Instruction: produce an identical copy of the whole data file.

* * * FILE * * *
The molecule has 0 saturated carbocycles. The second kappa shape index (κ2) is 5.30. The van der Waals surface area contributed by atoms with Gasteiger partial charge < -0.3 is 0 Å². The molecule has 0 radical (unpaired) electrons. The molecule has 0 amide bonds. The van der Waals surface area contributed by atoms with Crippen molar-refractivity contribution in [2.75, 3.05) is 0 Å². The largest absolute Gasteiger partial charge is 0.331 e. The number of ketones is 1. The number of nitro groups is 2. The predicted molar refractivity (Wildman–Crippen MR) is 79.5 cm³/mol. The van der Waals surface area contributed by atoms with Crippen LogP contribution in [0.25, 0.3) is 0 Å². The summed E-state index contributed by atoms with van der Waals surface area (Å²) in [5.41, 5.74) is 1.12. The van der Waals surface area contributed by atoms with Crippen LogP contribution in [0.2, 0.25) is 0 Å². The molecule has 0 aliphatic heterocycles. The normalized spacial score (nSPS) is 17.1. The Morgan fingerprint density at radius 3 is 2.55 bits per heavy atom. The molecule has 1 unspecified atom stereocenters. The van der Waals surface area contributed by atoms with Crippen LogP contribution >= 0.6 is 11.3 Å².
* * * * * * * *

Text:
The molecule has 0 saturated carbocycles. The second kappa shape index (κ2) is 5.30. The van der Waals surface area contributed by atoms with Gasteiger partial charge < -0.3 is 0 Å². The molecule has 0 radical (unpaired) electrons. The molecule has 0 amide bonds. The van der Waals surface area contributed by atoms with Crippen molar-refractivity contribution in [2.75, 3.05) is 0 Å². The largest absolute Gasteiger partial charge is 0.331 e. The number of ketones is 1. The number of nitro groups is 2. The predicted molar refractivity (Wildman–Crippen MR) is 79.5 cm³/mol. The van der Waals surface area contributed by atoms with Crippen LogP contribution in [0.25, 0.3) is 0 Å². The summed E-state index contributed by atoms with van der Waals surface area (Å²) in [5.41, 5.74) is 1.12. The van der Waals surface area contributed by atoms with Crippen LogP contribution in [0.2, 0.25) is 0 Å². The molecule has 0 aliphatic heterocycles. The normalized spacial score (nSPS) is 17.1. The Morgan fingerprint density at radius 3 is 2.55 bits per heavy atom. The molecule has 1 unspecified atom stereocenters. The van der Waals surface area contributed by atoms with Crippen LogP contribution >= 0.6 is 11.3 Å².